Inaugural AAIR dinner meeting in Melbourne
21 March 2016
A humid Wednesday evening in Melbourne. A group of institutional researchers gathers. AAIRies from public and private higher ed providers, regulators, consulting businesses. Many crossing paths for the first time. Off campus in a quiet pub dining room. Initial reserve and uncertainty. Hamish Coates made a few remarks. Conversation took off. For almost two and a half hours we batted the breeze and time passed without note. The food was good, but to a person we ignored the option of seconds at the buffet, and no one stood to grab dessert.
Our dialogue turned on the professional role and recognition of institutional researchers, and the increasing significance of data (big, medium and small) as a decision support tool for institutional executives, students, teachers, governments and employers.
Most AAIRies know Hamish as an innovator who has marshalled the power of data to throw light on how higher education works and can work better. Professor of Higher Education at the University of Melbourne’s Centre for the Study of Higher Education, Hamish has contributed to the IR landscape through work on graduate outcomes at Graduate Careers Australia, developing and implementing AUSSE (Australian Survey of Student Engagement), and leading the charge on the OECD’s AHELO (Assessment of Higher Education Learning Outcomes) project.
There’s a thread in Hamish’s career journey: what do learners gain from their higher ed experience? We spent a lot of time following it. We tugged at ideas like the notion of ‘value’ in higher education, how to think about productivity in the sector, what form of information disclosure we should make to students (prospective and current), how financing models lead us away from and closer to our core business, what leads higher education providers to outsource some IR work.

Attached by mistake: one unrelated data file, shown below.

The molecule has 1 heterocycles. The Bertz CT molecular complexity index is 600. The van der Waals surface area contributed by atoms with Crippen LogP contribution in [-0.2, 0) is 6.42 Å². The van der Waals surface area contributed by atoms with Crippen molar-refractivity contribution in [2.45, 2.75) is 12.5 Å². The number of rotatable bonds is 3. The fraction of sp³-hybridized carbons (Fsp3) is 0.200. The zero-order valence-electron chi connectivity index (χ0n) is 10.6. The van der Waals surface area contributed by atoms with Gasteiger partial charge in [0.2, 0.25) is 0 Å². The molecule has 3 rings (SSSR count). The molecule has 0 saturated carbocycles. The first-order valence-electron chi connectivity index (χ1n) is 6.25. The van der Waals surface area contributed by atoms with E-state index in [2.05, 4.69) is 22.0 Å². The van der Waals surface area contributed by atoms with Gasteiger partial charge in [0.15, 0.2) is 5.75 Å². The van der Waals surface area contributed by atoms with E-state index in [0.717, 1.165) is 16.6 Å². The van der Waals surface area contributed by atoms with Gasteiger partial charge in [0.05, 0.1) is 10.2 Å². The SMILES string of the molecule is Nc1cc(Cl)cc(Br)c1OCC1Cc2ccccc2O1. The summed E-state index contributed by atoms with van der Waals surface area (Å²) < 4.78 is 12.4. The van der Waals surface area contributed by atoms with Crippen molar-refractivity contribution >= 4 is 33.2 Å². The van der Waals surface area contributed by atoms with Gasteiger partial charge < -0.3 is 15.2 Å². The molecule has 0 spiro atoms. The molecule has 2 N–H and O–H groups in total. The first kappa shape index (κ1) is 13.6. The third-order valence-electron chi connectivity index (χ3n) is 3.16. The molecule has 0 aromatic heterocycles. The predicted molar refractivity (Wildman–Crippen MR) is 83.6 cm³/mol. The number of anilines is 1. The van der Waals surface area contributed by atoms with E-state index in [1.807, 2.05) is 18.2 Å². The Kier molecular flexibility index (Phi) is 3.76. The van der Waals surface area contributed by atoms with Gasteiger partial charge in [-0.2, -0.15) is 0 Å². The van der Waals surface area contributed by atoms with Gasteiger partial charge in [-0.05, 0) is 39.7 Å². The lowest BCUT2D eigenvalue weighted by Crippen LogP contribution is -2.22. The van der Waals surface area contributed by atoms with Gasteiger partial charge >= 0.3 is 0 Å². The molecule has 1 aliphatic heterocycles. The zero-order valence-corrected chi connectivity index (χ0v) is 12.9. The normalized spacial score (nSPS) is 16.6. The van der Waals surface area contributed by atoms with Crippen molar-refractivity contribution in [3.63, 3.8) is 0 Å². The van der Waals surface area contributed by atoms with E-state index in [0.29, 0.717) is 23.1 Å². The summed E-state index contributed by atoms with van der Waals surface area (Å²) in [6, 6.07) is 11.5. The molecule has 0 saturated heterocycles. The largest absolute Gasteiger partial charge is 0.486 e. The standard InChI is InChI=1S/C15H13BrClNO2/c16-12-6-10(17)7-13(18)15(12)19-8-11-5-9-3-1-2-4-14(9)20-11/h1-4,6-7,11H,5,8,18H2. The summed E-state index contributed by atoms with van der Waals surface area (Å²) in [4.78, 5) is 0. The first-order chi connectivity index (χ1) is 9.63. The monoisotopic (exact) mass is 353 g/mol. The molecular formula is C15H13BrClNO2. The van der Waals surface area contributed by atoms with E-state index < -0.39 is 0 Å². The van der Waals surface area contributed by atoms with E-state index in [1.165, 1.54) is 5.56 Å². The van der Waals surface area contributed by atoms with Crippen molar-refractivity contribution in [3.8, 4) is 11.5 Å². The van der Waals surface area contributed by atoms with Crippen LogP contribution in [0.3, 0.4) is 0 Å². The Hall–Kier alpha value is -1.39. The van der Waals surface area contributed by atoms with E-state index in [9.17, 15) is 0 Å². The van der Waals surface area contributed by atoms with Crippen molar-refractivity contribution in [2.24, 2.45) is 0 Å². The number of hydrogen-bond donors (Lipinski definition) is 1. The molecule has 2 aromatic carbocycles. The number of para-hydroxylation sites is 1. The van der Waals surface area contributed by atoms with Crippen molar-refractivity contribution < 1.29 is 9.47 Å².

Hamish prodded us to consider what was wrapped up in the notion of institutional research as a professional endeavour. Our professional identity as IR practitioners is a little opaque, even to ourselves. Hamish proposed benchmarking Australasian IR practice with systems elsewhere in the world. You thought of the US, the UK and Europe, didn’t you? Well Hamish suggested we might think very seriously about China, Israel and Singapore. And we shouldn’t go in cap in hand but with an intention to share expertise and ideas. Australia has proved itself a top flight innovator in higher education over many years, from HECS to HEIMS (which Hamish counts among the finest national higher ed data collections on planet Earth).
Afterwards I wandered up the street, wondering about a question that arose in discussion: which data we collect, interrogate and report on really needs to be kept inside the institution, and which can and should we share? As Hamish noted, predictions that quality or commercial interests would be undermined by releasing data just haven’t come true. Publicly available data has improved debate time and again.
So many discussable morsels were laid out for us to choose from. We didn’t get to sample them all. Next time. There needs to be a next time. Hamish wanted to know how IR practitioners could lift the profile of institutional research in the sector and among its stakeholders. We need to get back to him with a few ideas on that score.